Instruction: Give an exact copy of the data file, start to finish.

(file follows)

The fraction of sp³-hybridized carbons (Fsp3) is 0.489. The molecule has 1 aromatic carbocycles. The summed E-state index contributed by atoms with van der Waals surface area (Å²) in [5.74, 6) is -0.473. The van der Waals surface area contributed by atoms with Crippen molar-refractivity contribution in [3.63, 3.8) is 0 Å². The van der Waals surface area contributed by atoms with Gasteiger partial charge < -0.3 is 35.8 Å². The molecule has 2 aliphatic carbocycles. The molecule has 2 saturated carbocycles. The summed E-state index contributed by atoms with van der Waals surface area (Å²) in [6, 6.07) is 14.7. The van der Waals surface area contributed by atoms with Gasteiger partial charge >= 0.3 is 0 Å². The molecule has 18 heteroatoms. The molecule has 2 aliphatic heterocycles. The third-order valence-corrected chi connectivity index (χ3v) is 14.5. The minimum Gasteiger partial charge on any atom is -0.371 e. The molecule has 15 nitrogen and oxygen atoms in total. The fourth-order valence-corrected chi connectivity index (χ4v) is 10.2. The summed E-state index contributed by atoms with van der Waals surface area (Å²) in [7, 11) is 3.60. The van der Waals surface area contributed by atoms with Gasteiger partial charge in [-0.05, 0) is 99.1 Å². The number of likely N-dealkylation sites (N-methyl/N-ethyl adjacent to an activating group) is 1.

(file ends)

The fraction of sp³-hybridized carbons (Fsp3) is 0.489. The molecule has 1 aromatic carbocycles. The summed E-state index contributed by atoms with van der Waals surface area (Å²) in [5.74, 6) is -0.473. The van der Waals surface area contributed by atoms with Crippen molar-refractivity contribution in [3.63, 3.8) is 0 Å². The van der Waals surface area contributed by atoms with Gasteiger partial charge < -0.3 is 35.8 Å². The molecule has 2 aliphatic carbocycles. The molecule has 2 saturated carbocycles. The summed E-state index contributed by atoms with van der Waals surface area (Å²) in [6, 6.07) is 14.7. The van der Waals surface area contributed by atoms with Gasteiger partial charge >= 0.3 is 0 Å². The molecule has 18 heteroatoms. The molecule has 2 aliphatic heterocycles. The third-order valence-corrected chi connectivity index (χ3v) is 14.5. The minimum Gasteiger partial charge on any atom is -0.371 e. The molecule has 15 nitrogen and oxygen atoms in total. The fourth-order valence-corrected chi connectivity index (χ4v) is 10.2. The summed E-state index contributed by atoms with van der Waals surface area (Å²) in [7, 11) is 3.60. The van der Waals surface area contributed by atoms with Gasteiger partial charge in [-0.05, 0) is 99.1 Å². The number of likely N-dealkylation sites (N-methyl/N-ethyl adjacent to an activating group) is 1.